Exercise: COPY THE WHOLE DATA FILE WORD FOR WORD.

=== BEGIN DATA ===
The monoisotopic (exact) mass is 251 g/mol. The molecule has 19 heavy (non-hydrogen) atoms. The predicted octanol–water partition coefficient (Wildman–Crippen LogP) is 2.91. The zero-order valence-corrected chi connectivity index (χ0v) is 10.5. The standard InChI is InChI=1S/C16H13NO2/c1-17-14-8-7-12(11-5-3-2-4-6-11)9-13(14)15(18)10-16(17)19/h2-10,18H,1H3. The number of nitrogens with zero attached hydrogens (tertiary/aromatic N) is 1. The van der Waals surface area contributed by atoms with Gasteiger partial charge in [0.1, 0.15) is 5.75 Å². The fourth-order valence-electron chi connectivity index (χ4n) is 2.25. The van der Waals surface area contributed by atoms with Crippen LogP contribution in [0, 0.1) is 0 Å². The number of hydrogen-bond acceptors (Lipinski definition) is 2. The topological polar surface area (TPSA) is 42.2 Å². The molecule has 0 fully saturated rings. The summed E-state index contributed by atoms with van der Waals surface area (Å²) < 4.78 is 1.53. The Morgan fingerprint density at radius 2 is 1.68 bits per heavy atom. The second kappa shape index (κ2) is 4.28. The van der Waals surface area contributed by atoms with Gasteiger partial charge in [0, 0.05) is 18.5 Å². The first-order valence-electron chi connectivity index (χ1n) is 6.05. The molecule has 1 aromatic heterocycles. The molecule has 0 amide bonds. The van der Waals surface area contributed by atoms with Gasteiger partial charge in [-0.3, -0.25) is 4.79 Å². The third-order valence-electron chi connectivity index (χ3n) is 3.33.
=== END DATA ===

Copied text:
The monoisotopic (exact) mass is 251 g/mol. The molecule has 19 heavy (non-hydrogen) atoms. The predicted octanol–water partition coefficient (Wildman–Crippen LogP) is 2.91. The zero-order valence-corrected chi connectivity index (χ0v) is 10.5. The standard InChI is InChI=1S/C16H13NO2/c1-17-14-8-7-12(11-5-3-2-4-6-11)9-13(14)15(18)10-16(17)19/h2-10,18H,1H3. The number of nitrogens with zero attached hydrogens (tertiary/aromatic N) is 1. The van der Waals surface area contributed by atoms with Gasteiger partial charge in [0.1, 0.15) is 5.75 Å². The fourth-order valence-electron chi connectivity index (χ4n) is 2.25. The van der Waals surface area contributed by atoms with Crippen LogP contribution in [0, 0.1) is 0 Å². The number of hydrogen-bond acceptors (Lipinski definition) is 2. The topological polar surface area (TPSA) is 42.2 Å². The molecule has 0 fully saturated rings. The summed E-state index contributed by atoms with van der Waals surface area (Å²) < 4.78 is 1.53. The Morgan fingerprint density at radius 2 is 1.68 bits per heavy atom. The second kappa shape index (κ2) is 4.28. The van der Waals surface area contributed by atoms with Gasteiger partial charge in [0, 0.05) is 18.5 Å². The first-order valence-electron chi connectivity index (χ1n) is 6.05. The molecule has 1 aromatic heterocycles. The molecule has 0 amide bonds. The van der Waals surface area contributed by atoms with Gasteiger partial charge in [-0.3, -0.25) is 4.79 Å². The third-order valence-electron chi connectivity index (χ3n) is 3.33.